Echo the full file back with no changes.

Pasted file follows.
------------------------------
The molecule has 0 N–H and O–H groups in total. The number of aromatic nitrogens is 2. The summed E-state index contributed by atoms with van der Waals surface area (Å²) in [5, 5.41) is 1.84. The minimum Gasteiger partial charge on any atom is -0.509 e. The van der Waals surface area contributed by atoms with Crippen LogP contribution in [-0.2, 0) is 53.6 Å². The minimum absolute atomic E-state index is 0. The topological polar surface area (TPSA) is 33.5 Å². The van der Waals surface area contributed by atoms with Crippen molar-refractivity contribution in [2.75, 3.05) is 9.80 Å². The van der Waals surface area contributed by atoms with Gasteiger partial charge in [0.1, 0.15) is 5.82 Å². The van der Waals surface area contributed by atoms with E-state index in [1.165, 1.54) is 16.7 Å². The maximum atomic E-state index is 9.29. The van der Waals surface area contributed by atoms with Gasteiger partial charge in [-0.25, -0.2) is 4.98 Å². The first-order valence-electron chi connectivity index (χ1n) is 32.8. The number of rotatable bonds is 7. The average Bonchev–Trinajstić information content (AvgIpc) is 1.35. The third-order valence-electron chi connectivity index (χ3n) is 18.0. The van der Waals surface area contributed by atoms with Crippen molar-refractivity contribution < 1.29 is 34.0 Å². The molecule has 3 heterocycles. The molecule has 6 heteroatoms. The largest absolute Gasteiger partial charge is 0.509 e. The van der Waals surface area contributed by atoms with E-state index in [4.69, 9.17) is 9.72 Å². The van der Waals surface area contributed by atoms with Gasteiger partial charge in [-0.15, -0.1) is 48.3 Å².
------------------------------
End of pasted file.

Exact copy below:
The molecule has 0 N–H and O–H groups in total. The number of aromatic nitrogens is 2. The summed E-state index contributed by atoms with van der Waals surface area (Å²) in [5, 5.41) is 1.84. The minimum Gasteiger partial charge on any atom is -0.509 e. The van der Waals surface area contributed by atoms with Crippen LogP contribution in [-0.2, 0) is 53.6 Å². The minimum absolute atomic E-state index is 0. The topological polar surface area (TPSA) is 33.5 Å². The van der Waals surface area contributed by atoms with Crippen molar-refractivity contribution in [2.75, 3.05) is 9.80 Å². The van der Waals surface area contributed by atoms with Gasteiger partial charge in [0.1, 0.15) is 5.82 Å². The van der Waals surface area contributed by atoms with E-state index in [1.165, 1.54) is 16.7 Å². The maximum atomic E-state index is 9.29. The van der Waals surface area contributed by atoms with Gasteiger partial charge in [-0.25, -0.2) is 4.98 Å². The first-order valence-electron chi connectivity index (χ1n) is 32.8. The number of rotatable bonds is 7. The average Bonchev–Trinajstić information content (AvgIpc) is 1.35. The third-order valence-electron chi connectivity index (χ3n) is 18.0. The van der Waals surface area contributed by atoms with Crippen molar-refractivity contribution < 1.29 is 34.0 Å². The molecule has 3 heterocycles. The molecule has 6 heteroatoms. The largest absolute Gasteiger partial charge is 0.509 e. The van der Waals surface area contributed by atoms with E-state index in [4.69, 9.17) is 9.72 Å². The van der Waals surface area contributed by atoms with Gasteiger partial charge in [-0.15, -0.1) is 48.3 Å².